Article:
This really was part of God’s plan! But even now, and even with a spectacular miracle occurring right before them, many will not believe (see Acts 2:13). For to do so is to embrace a major paradigm shift in how the Kingdom was to arrive and what it means to welcome God’s saving reign in their midst.

Babel undone

The story of the Tower of Babel in Genesis 11 is a strange one. But set within the context of the Primeval History (Genesis 1-11) it functions as a parallel to the fall story of Genesis 3. Once again humanity chooses to resist God’s intentions for humanity—this time God’s command to “be fruitful and multiply, abound on the earth and multiply in it” (Genesis 9:7). They also again choose to “play God”: 

“Come, let us build ourselves a city with its top in the heavens, and let us make a name for ourselves; otherwise we shall be scattered abroad on the face of the whole earth” (Genesis 11:4)

Humanity’s primordial calling was to fill the earth and care for it so that God’s intentions for creation to blessed with abundant life could be realized. Now, humanity wants to stake its camp in one corner of creation and build walls and towers. They also brazenly attempt to stake their claim in heaven. But God confounds their tongues, and scatters them abroad to foil their evil designs. As a result, the Primeval History ends with creation in a state of desperate alienation, between humanity and God, and between humanity and one another. God’s attempt to salvage creation through flood and a new beginning is in serious jeopardy.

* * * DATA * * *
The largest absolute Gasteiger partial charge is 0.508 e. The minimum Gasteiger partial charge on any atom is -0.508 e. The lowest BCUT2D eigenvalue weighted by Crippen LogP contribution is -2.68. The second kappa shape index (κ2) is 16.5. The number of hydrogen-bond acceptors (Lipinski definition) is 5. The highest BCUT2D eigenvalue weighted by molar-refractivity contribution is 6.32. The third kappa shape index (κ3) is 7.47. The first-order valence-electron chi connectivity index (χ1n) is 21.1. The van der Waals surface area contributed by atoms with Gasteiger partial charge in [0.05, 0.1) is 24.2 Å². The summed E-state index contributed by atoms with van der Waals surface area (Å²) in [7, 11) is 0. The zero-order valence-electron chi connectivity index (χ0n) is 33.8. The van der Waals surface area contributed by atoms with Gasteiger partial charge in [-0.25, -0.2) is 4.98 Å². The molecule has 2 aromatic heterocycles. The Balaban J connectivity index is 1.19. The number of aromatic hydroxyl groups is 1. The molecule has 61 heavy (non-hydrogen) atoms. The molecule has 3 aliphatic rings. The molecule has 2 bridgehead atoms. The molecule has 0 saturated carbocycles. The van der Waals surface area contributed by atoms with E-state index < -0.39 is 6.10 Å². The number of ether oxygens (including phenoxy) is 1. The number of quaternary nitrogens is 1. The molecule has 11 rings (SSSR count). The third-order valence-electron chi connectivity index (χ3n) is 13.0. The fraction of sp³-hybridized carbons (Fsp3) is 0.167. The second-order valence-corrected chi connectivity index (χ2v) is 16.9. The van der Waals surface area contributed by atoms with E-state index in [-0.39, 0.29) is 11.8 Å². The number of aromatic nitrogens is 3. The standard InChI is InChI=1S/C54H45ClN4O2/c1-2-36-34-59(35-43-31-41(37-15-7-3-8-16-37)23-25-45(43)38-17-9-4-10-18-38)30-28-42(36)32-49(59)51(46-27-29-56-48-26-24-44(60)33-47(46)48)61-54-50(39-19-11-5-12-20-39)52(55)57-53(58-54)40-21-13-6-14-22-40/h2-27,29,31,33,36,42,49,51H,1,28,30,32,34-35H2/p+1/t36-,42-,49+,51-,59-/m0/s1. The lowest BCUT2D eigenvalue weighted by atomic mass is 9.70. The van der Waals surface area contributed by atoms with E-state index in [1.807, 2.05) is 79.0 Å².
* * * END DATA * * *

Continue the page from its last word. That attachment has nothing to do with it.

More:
In Genesis 12, we see God embark on a new strategy for reconnecting with humanity and returning creation to blessing. God covenants with Abram and Abram’s descendants so that someday “in you all the families of the earth shall be blessed” (Genesis 12:3). The Spirit’s incredible miracle at Pentecost, where the tongues of all nations are made intelligible to all present—as the early believers make ready to return blessing “to the ends of the earth”—signals both an end to the curse of Babel and the fulfillment of God’s promise to Abram. For now, with the advent of God’s new age made possible through a descendant of Abraham, “everyone who calls on the name of the Lord shall be saved” (Acts 2:21). The promise of repentance, forgiveness and a life empowered by the Holy Spirit is “for you, for your children, and for all who are far away” (Acts 2:39).